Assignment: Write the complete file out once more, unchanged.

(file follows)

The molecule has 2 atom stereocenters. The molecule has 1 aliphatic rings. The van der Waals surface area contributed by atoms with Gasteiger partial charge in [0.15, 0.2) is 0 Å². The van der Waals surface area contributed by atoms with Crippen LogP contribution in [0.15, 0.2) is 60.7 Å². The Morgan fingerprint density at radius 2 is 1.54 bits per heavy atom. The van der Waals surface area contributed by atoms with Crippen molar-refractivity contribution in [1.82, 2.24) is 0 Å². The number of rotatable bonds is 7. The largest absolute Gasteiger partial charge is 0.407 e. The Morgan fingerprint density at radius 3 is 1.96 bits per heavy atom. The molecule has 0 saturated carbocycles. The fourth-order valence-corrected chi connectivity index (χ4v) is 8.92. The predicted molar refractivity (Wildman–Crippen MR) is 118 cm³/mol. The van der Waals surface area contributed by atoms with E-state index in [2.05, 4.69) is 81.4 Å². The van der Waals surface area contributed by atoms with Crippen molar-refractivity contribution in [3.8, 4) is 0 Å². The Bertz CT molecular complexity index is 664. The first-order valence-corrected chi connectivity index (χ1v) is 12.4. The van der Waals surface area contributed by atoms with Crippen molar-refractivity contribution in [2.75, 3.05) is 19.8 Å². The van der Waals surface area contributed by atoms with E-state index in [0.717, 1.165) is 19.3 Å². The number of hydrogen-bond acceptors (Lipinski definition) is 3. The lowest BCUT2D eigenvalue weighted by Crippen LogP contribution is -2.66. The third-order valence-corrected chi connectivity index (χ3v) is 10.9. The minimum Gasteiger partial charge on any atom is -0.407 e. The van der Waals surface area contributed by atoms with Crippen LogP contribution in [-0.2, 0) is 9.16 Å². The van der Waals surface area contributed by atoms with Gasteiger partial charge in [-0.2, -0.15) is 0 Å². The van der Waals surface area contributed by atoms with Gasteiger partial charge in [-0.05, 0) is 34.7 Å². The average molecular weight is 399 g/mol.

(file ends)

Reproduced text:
The molecule has 2 atom stereocenters. The molecule has 1 aliphatic rings. The van der Waals surface area contributed by atoms with Gasteiger partial charge in [0.15, 0.2) is 0 Å². The van der Waals surface area contributed by atoms with Crippen LogP contribution in [0.15, 0.2) is 60.7 Å². The Morgan fingerprint density at radius 2 is 1.54 bits per heavy atom. The van der Waals surface area contributed by atoms with Crippen molar-refractivity contribution in [1.82, 2.24) is 0 Å². The number of rotatable bonds is 7. The largest absolute Gasteiger partial charge is 0.407 e. The Morgan fingerprint density at radius 3 is 1.96 bits per heavy atom. The molecule has 0 saturated carbocycles. The fourth-order valence-corrected chi connectivity index (χ4v) is 8.92. The predicted molar refractivity (Wildman–Crippen MR) is 118 cm³/mol. The van der Waals surface area contributed by atoms with E-state index in [2.05, 4.69) is 81.4 Å². The van der Waals surface area contributed by atoms with Crippen molar-refractivity contribution in [3.8, 4) is 0 Å². The Bertz CT molecular complexity index is 664. The first-order valence-corrected chi connectivity index (χ1v) is 12.4. The van der Waals surface area contributed by atoms with Crippen molar-refractivity contribution in [2.75, 3.05) is 19.8 Å². The van der Waals surface area contributed by atoms with E-state index in [0.717, 1.165) is 19.3 Å². The number of hydrogen-bond acceptors (Lipinski definition) is 3. The lowest BCUT2D eigenvalue weighted by Crippen LogP contribution is -2.66. The third-order valence-corrected chi connectivity index (χ3v) is 10.9. The minimum Gasteiger partial charge on any atom is -0.407 e. The van der Waals surface area contributed by atoms with Crippen LogP contribution in [-0.2, 0) is 9.16 Å². The van der Waals surface area contributed by atoms with Gasteiger partial charge in [-0.2, -0.15) is 0 Å². The van der Waals surface area contributed by atoms with Gasteiger partial charge in [-0.05, 0) is 34.7 Å². The average molecular weight is 399 g/mol.